Within your own backyard lies adventure that will transport you to a place that feel miles from home. So leave your passport at home and start exploring The Nearest Faraway Place.
If you’re in the mood for a hearty, authentic Polish meal in Chicago, make a beeline for the Blue Line and head to Logan Square. Past the hipster hordes that (stereotypically) characterize the area lays a Polish culinary paradise, Staropolska, which literally translates to “Old Poland.”
“People come here because the food is authentic, like in Poland,” says Rafal Zaborski, manager and son of co-owner Zofia Zaworska. The restaurant was established in 1984, but was taken over by Zaworska and sister Barbara Orzel in 2006, in what was then a more heavily Polish-populated neighborhood.
“The Polish community has changed a lot in Chicago and the U.S. in general, especially since Poland joined the European Union [in 2004],” says Kamilla Dworska, Program Director of Polish Radio Chicago 1030 WNVR AM and Station Manager of Polnet Communications Ltd., the largest media outlet for over one million Polish-speaking listeners in the U.S. “Fewer Polish people have been coming here [since joining the EU], so the population is getting older. Places like Staropolska not only give older immigrants a small taste of our home country, but they also help to educate first generation Polish-Americans like my daughter, locals, and curious tourists on our food and heritage.”
Though the dynamics of Logan Square have changed, Staropolska still stays in good company with places like Kurowski Sausage Shop down the street and St. Hyacinth Basilica, a church with daily masses spoken in Polish, a mere five-minute walk away.
Walk through Staropolska’s doors and you’re met with a medieval-looking eatery. Tall beer and wine glasses hang above the wooden bar to the right, with classic Polish beers like Zywiec and Okocim on tap.
Sliwowica, a Polish plum brandy, mingles with more recognizable liquors like Absolut and Johnnie Walker on the back bar. The bar’s name is artfully etched into the arch that frames up all the aforementioned liquor bottles below.
The brick walls and rustic metal chandeliers further contribute to the old-world feel. In the back right hand corner is the VIP table, as stated by the slightly out of place, but still charming metal “V.I.P.” sign above it. In what can only be described as Game of Thrones-esque, this alcove area has a longer table that faces a stone hearth and cozy fireplace, with a deerskin rug and antlers mounted on the wall to the right.
Word to the wise: this section is meant for larger parties so get there early to request a seat there if you come with a group. It creates a more intimate and authentic, but not necessarily alienating, experience since it’s not completely separated from the rest of the restaurant.
If you find yourself waiting for a table, sneak a peek at Staropolska’s private dining area next door (the entrance is immediately to your left when entering the restaurant). The stark contrast between the earth tone, meat-and-pierogi Mecca you’re in and the white-and-beige walled, crystal chandelier-laden private dining room is so jarring you’d never know they share the same kitchen.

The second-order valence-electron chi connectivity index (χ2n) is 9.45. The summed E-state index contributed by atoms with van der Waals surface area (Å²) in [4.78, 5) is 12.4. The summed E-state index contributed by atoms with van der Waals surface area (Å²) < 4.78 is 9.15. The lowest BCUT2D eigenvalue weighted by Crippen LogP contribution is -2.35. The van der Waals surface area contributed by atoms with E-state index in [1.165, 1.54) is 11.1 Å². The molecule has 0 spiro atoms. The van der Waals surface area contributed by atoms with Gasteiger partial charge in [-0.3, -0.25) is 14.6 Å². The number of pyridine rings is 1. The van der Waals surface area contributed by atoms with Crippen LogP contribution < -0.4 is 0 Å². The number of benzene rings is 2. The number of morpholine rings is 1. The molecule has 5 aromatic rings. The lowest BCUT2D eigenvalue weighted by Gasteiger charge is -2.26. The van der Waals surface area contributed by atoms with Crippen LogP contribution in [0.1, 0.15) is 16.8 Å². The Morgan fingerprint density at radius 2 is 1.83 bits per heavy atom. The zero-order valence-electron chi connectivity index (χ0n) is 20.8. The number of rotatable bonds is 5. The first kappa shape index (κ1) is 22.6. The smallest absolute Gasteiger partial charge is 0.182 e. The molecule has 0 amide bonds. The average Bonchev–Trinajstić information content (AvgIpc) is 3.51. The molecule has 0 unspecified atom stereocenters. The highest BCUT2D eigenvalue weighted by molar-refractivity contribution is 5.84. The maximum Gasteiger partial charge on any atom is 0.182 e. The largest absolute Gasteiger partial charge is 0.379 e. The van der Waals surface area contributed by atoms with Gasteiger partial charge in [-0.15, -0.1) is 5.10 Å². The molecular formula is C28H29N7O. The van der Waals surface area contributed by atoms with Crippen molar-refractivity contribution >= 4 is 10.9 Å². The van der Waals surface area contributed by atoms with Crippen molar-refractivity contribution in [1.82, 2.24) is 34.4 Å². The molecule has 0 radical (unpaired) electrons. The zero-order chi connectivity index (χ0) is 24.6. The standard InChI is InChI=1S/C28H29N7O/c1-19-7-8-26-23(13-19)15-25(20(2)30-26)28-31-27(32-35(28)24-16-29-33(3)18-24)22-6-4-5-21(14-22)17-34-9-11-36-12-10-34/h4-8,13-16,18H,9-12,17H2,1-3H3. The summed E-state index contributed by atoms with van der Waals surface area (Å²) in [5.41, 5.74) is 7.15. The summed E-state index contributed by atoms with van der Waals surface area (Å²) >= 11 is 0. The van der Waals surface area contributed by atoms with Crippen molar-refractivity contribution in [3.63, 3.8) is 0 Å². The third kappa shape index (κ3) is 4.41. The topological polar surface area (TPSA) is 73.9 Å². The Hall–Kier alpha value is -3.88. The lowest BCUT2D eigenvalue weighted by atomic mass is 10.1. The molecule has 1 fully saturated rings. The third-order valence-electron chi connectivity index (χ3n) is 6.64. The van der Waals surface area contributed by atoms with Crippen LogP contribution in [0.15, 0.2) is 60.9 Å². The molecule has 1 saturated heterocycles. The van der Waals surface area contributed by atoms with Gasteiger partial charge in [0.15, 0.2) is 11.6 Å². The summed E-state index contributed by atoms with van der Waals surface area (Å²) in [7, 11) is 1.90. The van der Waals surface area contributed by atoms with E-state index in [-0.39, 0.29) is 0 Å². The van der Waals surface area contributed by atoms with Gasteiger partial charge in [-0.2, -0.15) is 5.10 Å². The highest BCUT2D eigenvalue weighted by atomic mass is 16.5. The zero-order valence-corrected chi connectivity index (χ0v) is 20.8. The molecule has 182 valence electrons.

White tablecloth-covered tables are complemented by antique gold-colored chairs and adorned with polished silverware and stemmed wine glasses. Tree branch centerpieces draped in jewels, tall wick candles, and ceramic pictures round out the decorations.
Now it’s time for dinner, so raise a glass and cheers by saying “Na zdrowie” (pronounced Naz-droh-vee-ay), and let’s feast.
For starters, order the beetroot soup. Its crimson color gives way to a delicious melding of beet and beef flavors with dumplings adding a nice chewy texture. At Rafal’s behest, add the steak tartar (tatar po polsku) as your second starter dish. Fun fact: despite being a well-known dish in his home country, Rafal sheepishly admitted to never really eating it until coming to his mother’s restaurant. It’s now one of his favorite things on the menu.
The uninitiated may understandably be afraid of raw steak topped with a yellow egg yolk, but fear not. The well-seasoned meat mash is magnificent, especially when mixed with the accompanying diced onions and pickles that give each spoonful an appreciated crunch.
After washing down the tartar and soup with a few tall beers, order the Polish Plate to sample several of Staropolska’s delicacies all at once and at only $10.99 it will keep you happy and full without leaving your wallet sad and light. The sampler comes stacked with a potato pancake, rice and meat-stuffed cabbage, sausage with pasztecik (deep-fried dough) and, of course, their famous meat-filled pierogis.
“Of all the things on our menu, we’re most known for our pierogis,” notes Rafał. Since the dish only comes with a few, get another side order with a different filling like potato or cheese.
If you are miraculously hungry and have room left in your stomach, cap the night off with the blintze with strawberry sauce or a slice of cheesecake. Pay the bill and head home. You’ll sleep very well tonight.
Staropolska is open for lunch and dinner and does take reservations. The restaurant tends to be busier on weekends, particularly in the fall and winter months when the rich meal can help distract you from Chicago’s ridiculously cold weather.
“My wife and I live downtown,” said one diner. “We head up here a few times a year for dinner. The family in the booth next to us came to Chicago for one day from Notre Dame and said they had to come to this place.”
Notre Dame (South Bend, IN) is about 100 miles from Chicago. Glad to see that travelers both near and far can still get a taste of Old Poland today in the Windy City.